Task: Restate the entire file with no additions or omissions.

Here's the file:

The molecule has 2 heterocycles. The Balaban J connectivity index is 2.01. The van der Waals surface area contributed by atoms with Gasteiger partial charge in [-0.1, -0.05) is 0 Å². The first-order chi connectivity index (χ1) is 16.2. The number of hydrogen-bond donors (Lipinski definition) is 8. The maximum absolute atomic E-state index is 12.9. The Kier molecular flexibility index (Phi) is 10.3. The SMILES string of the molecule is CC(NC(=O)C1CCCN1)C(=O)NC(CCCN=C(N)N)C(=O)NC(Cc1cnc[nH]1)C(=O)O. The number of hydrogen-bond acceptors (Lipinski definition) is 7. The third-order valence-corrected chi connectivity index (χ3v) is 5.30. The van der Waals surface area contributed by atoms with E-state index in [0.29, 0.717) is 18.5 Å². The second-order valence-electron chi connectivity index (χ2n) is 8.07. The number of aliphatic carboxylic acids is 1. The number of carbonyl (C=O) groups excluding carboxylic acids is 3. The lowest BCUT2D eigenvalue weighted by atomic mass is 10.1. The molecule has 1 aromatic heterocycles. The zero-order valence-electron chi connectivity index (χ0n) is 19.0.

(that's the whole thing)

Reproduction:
The molecule has 2 heterocycles. The Balaban J connectivity index is 2.01. The van der Waals surface area contributed by atoms with Gasteiger partial charge in [-0.1, -0.05) is 0 Å². The first-order chi connectivity index (χ1) is 16.2. The number of hydrogen-bond donors (Lipinski definition) is 8. The maximum absolute atomic E-state index is 12.9. The Kier molecular flexibility index (Phi) is 10.3. The SMILES string of the molecule is CC(NC(=O)C1CCCN1)C(=O)NC(CCCN=C(N)N)C(=O)NC(Cc1cnc[nH]1)C(=O)O. The number of hydrogen-bond acceptors (Lipinski definition) is 7. The third-order valence-corrected chi connectivity index (χ3v) is 5.30. The van der Waals surface area contributed by atoms with E-state index in [0.29, 0.717) is 18.5 Å². The second-order valence-electron chi connectivity index (χ2n) is 8.07. The number of aliphatic carboxylic acids is 1. The number of carbonyl (C=O) groups excluding carboxylic acids is 3. The lowest BCUT2D eigenvalue weighted by atomic mass is 10.1. The molecule has 1 aromatic heterocycles. The zero-order valence-electron chi connectivity index (χ0n) is 19.0.